Banjo is the name of a dangerous Ransomware-based cryptovirus which is part of the Phobos family. Unlike other computer threats, such as Trojans or Spyware, which try to secretly perform something malicious which can benefit the criminal creators and compromise you, this virus tries to extort money out of its victims with a different strategy.
It secretly sneaks in the system and applies a special encryption code to a number of files which are considered as valuable for the user. Typically, the files that become a target of the encryption are commonly used file types such as documents, images, audios, videos, archives, spreadsheets and more.
Once they become encrypted, they remain on the system but the victim cannot open or use them in any way. To recover them, the Ransomware requires a ransom payment via bitcoins or another cryptocurrency. The amount of money that the hackers who stay behind Banjo usually ask for may vary, but there is no guarantee that it will not increase over time. According to the ransom-demanding message which usually gets displayed by this dangerous program right after the file-encryption process has completed, the people have only a short period of time to pay the ransom and regain their access to the locked files. Those who strictly fulfill all the hackers’ demands are promised to receive a special decryption key to reverse the applied encryption.
Can the .Banjo virus cause damage if you have backups?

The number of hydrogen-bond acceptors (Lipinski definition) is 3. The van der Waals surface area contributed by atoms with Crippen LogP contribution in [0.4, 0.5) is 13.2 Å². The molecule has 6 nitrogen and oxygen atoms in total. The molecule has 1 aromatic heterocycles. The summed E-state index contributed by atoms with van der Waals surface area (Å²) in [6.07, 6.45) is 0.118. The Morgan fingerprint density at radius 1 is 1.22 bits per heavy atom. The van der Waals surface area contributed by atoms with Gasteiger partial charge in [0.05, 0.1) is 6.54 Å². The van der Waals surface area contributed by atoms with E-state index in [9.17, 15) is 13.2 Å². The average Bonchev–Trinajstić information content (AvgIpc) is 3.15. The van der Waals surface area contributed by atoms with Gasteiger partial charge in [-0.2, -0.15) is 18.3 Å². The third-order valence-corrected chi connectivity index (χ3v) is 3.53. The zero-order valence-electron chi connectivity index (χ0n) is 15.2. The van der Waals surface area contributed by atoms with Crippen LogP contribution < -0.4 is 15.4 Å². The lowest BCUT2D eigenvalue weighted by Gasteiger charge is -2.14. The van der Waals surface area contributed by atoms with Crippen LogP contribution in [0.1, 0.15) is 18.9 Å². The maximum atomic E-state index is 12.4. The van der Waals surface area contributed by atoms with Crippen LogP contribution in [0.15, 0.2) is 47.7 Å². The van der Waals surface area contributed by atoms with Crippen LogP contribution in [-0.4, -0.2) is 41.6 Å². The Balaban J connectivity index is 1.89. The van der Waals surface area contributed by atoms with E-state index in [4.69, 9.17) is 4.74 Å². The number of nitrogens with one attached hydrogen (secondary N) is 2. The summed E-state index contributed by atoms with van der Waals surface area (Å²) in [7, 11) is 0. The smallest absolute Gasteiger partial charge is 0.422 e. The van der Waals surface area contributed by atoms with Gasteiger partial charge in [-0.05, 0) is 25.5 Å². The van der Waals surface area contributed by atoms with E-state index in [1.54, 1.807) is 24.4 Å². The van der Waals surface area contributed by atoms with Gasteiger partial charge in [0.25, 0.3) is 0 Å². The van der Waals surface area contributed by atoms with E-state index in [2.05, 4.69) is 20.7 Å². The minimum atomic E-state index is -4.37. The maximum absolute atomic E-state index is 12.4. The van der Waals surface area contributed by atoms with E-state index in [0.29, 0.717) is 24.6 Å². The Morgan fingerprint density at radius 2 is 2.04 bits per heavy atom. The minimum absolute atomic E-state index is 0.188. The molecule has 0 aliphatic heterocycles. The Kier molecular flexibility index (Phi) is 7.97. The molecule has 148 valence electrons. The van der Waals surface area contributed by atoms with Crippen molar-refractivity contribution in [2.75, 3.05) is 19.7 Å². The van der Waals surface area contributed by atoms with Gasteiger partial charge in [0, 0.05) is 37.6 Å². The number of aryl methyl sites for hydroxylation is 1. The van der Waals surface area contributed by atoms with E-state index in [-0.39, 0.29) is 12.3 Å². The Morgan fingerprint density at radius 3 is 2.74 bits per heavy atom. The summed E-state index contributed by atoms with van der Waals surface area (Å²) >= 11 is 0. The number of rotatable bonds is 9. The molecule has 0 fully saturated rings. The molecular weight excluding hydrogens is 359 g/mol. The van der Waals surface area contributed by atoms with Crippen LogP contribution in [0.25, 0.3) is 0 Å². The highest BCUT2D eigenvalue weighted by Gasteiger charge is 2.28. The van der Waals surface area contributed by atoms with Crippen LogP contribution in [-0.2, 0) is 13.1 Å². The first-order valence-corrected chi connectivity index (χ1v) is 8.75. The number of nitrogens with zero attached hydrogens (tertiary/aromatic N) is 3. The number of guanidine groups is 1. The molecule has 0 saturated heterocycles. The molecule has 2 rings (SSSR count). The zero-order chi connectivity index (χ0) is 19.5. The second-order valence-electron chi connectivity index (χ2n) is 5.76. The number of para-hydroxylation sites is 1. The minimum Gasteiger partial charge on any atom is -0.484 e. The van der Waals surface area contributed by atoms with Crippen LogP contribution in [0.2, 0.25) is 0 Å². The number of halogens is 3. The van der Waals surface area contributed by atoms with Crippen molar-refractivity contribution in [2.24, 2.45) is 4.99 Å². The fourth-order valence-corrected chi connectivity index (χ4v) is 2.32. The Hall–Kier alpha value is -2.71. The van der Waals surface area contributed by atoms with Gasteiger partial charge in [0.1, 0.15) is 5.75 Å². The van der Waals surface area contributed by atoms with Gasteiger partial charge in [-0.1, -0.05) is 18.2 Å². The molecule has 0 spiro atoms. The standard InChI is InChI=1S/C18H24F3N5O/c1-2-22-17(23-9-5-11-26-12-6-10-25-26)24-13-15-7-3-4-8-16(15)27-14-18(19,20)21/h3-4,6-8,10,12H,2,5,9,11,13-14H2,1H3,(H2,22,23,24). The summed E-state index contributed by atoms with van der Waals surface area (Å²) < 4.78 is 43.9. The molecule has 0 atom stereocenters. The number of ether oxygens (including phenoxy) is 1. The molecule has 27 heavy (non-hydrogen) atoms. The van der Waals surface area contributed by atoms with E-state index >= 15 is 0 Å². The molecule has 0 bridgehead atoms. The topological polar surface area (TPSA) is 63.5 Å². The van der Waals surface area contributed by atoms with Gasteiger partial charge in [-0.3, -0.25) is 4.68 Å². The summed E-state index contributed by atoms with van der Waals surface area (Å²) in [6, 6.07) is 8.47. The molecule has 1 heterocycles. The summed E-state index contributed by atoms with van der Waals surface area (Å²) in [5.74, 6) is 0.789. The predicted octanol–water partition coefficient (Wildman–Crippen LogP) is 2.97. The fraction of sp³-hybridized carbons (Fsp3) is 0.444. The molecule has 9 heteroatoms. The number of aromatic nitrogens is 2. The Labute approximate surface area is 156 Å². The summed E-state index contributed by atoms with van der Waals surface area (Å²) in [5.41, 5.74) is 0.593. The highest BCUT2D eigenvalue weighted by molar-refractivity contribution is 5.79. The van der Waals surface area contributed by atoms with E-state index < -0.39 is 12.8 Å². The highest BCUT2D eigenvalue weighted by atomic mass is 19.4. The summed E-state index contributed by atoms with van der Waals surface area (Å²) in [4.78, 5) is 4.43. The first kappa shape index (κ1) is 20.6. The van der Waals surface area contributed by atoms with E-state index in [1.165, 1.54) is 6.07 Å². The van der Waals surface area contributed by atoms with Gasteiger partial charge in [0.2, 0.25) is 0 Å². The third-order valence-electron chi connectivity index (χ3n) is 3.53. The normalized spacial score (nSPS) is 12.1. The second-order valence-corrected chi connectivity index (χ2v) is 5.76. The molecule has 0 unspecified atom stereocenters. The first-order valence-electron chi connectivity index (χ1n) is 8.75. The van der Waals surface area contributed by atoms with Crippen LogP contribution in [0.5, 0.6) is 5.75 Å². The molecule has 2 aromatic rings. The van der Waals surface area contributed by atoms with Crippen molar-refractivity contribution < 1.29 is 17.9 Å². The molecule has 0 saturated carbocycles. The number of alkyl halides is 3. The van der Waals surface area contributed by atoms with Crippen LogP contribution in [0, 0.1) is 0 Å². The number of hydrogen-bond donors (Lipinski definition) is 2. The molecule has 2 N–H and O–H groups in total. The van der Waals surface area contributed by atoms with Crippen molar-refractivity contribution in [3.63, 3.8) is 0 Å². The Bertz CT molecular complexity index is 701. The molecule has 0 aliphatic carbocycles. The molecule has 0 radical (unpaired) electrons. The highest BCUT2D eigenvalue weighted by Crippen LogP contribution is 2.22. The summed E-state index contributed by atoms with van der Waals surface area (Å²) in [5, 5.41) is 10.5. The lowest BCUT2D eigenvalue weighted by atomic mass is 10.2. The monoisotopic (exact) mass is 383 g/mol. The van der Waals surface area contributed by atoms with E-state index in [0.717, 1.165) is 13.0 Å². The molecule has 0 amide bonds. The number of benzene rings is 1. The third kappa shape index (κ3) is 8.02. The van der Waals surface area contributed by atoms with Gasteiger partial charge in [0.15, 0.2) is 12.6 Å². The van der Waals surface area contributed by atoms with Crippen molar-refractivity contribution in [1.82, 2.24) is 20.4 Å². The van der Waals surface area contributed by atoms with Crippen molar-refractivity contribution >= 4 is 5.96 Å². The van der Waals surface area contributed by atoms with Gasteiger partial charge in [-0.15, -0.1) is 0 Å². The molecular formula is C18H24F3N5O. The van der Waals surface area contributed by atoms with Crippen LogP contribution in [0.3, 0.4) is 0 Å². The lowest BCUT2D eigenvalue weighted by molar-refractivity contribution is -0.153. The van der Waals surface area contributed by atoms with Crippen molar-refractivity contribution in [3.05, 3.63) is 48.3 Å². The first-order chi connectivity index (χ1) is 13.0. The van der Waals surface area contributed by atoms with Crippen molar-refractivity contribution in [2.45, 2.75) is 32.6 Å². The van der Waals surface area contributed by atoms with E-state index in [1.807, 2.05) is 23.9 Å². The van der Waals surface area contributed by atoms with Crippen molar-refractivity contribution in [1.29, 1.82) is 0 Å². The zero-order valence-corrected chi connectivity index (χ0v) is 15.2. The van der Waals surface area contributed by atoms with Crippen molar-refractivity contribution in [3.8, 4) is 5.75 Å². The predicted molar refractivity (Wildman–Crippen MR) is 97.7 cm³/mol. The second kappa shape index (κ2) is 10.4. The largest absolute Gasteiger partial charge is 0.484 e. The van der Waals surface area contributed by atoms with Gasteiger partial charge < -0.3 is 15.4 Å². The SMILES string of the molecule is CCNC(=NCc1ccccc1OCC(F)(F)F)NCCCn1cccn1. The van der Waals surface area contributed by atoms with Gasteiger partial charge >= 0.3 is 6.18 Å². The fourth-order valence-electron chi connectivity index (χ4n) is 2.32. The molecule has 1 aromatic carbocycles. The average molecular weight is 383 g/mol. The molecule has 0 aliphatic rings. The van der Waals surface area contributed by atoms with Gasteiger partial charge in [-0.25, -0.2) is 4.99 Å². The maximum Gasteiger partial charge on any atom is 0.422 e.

Fortunately, Banjo cannot hurt those who back up their data and keep copies of their files on an external drive regularly. If you have copies of photos, business documents, and other files which you store on a removable HDD or cloud storage, you do not have to pay a ransom. The only thing you have to do is to correctly detect and remove the Ransomware from your computer and prevent further damage.
To remove Banjo quickly and safely, you are advised to scan your computer with an updated professional malware removal tool. Alternatively, you can do that manually if you carefully follow the instructions in the Removal Guide below.
.Banjo file-recovery suggestions
In case you don’t have backup sources to recover your files from, you may want to explore some of the file-recovery suggestions mentioned in the guide. We feel obligated to tell you that paying the ransom and hoping that the hackers behind Banjo will send you the decryption key for your data is not a good option. First of all, this can lead to a loss of money since there is absolutely no guarantee that you will actually receive something in exchange for your payment. The crooks may simply disappear without sending you anything. Or, even if they send you the key, there is still a chance that it may not work properly and it may fail to decrypt the applied encryption. So please consider those risks and explore other available alternatives which can help you remove the infection and recover from its attack. Not to mention that giving your money to the anonymous hackers only encourages them to keep blackmailing you and sponsors the creation of more Ransomware.
Some threats reinstall themselves if you don't delete their core files. We recommend downloading SpyHunter to remove harmful programs for you. This may save you hours and ensure you don't harm your system by deleting the wrong files.
Remove Banjo Ransomware
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